Puerto Ricans struggle to grasp economic impact of recurrent power outages

Rep. Nydia Velázquez, D-N.Y., is asking the U.S. Department of Energy to help Puerto Rico track the economic losses from the recurrent power outages that have been plaguing the U.S. territory since the beginning of the month, leaving hundreds of thousands of customers without electricity as the island grapples with heat warnings.

Small-business owners on the island are concerned about staying open as they incur additional costs to operate generators or repair damaged electronics needed to run their businesses.

In San Juan, the capital, business owners reported being without electricity for nine consecutive days in early June. At the same time, hundreds of thousands of Puerto Ricans across the island endured prolonged power outages and voltage fluctuations — damaging home appliances and forcing residents to discard spoiled foods and medicines.

The economic losses that business owners and consumers are enduring during these outages have been hard to measure.

In response, Velázquez, the first Puerto Rican woman elected to Congress, sent a letter to Energy Secretary Jennifer Granholm on Friday requesting that Puerto Rico be added to the department’s Interruption Cost Estimate Calculator system.

In the letter, obtained first by NBC News, Velázquez said the move will help Puerto Rican authorities measure the duration and frequency of outages and their economic impact, and help assess issues of compensation for people’s losses.

“There must be increased transparency around the extent of the damage caused by the service interruptions,” Velázquez wrote.

The outages have reignited calls from frustrated Puerto Ricans to oust the American private companies that recently took over power generation and distribution after Hurricane Maria devastated the island’s already fragile and disinvested electrical grid in 2017.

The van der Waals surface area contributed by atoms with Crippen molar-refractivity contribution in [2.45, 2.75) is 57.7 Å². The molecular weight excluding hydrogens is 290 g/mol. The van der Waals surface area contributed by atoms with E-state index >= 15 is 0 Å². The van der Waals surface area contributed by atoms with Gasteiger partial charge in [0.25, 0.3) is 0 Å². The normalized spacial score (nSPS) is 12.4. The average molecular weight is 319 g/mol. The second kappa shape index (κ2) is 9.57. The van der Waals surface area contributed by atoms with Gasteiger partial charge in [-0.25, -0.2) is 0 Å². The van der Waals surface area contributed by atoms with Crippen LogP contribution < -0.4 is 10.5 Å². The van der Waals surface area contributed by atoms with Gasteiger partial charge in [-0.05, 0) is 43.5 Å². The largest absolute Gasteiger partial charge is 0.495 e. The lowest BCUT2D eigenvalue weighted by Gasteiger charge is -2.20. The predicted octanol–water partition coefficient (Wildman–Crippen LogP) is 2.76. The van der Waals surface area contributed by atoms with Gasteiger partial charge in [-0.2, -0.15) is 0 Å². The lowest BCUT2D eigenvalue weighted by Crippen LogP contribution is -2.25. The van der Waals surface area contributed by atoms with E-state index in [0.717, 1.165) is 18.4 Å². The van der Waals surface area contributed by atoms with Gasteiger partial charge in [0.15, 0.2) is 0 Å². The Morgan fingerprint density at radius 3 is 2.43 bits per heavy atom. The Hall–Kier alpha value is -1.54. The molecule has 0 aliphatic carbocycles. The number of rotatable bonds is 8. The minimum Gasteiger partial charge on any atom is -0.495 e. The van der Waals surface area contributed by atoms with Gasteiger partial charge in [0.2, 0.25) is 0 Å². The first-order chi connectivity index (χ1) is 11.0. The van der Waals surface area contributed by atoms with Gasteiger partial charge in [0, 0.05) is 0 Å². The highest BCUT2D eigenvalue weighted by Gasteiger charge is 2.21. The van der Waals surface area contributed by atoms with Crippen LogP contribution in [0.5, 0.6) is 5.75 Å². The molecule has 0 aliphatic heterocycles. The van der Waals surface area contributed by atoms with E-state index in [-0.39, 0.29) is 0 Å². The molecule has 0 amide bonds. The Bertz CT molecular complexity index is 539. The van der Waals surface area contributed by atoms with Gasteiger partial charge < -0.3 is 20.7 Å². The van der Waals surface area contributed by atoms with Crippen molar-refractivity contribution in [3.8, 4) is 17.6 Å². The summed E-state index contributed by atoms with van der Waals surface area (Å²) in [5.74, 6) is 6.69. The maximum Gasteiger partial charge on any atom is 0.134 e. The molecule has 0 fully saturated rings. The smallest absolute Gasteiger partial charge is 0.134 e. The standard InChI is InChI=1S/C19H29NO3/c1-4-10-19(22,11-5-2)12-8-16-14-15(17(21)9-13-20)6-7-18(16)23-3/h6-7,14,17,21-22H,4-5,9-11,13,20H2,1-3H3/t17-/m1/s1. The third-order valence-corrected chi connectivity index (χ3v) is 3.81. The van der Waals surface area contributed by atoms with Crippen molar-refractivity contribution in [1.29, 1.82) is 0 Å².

At a news conference Thursday, officials of Luma Energy, the company in charge of Puerto Rico’s power transmission and distribution system, said overgrown vegetation caused failures in two transmission lines on Wednesday night, leaving more than 340,000 customers without electricity.

Luma officials also warned about future power service interruptions for this same reason, citing delays in a federally funded project to clear vegetation around the power lines that was supposed to start at the end of 2023.

At a legislative hearing in 2022 after Hurricane Fiona, Puerto Rican lawmakers identified deficiencies in how Luma Energy keeps power lines cleared of overgrown vegetation and in its ability to restore power lines quickly.

Government officials in Puerto Rico had promised for years that the privatization of the power grid under Luma Energy, and more recently Genera PR, would improve electric services. But with permanent reconstruction of the devastated power grid pending since 2017, outages occur more often and last longer in recent years.

The Puerto Rico Energy Bureau, the independent government agency in charge of regulating power utilities, has ordered Luma Energy and Genera PR to create a “priority plan for the stabilization of the electrical grid.” The companies have 20 days to submit a preliminary plan to the bureau, according to the resolution.

The resolution also calls for an investigation into the failure of an energy transformer that left tens of thousands of other Puerto Ricans without power on June 2.

That power outage lasted so long that towns in the central and southern regions of Puerto Rico were forced to activate emergency response teams and request that food be distributed to those in need.

Repairs to the faulty energy transformer could take more than a month, mainly because replacement parts are so heavy they can’t be transported by road, presenting Luma Energy with a logistical challenge as it weighs alternatives such as transporting by sea.

“While the private operators fail to deliver results, the physical, emotional, and economic toll on consumers grows,” Velázquez told NBC News in a statement about the letter. “Immediate compensation for these losses is essential, and private operators must be held accountable for their failures.”


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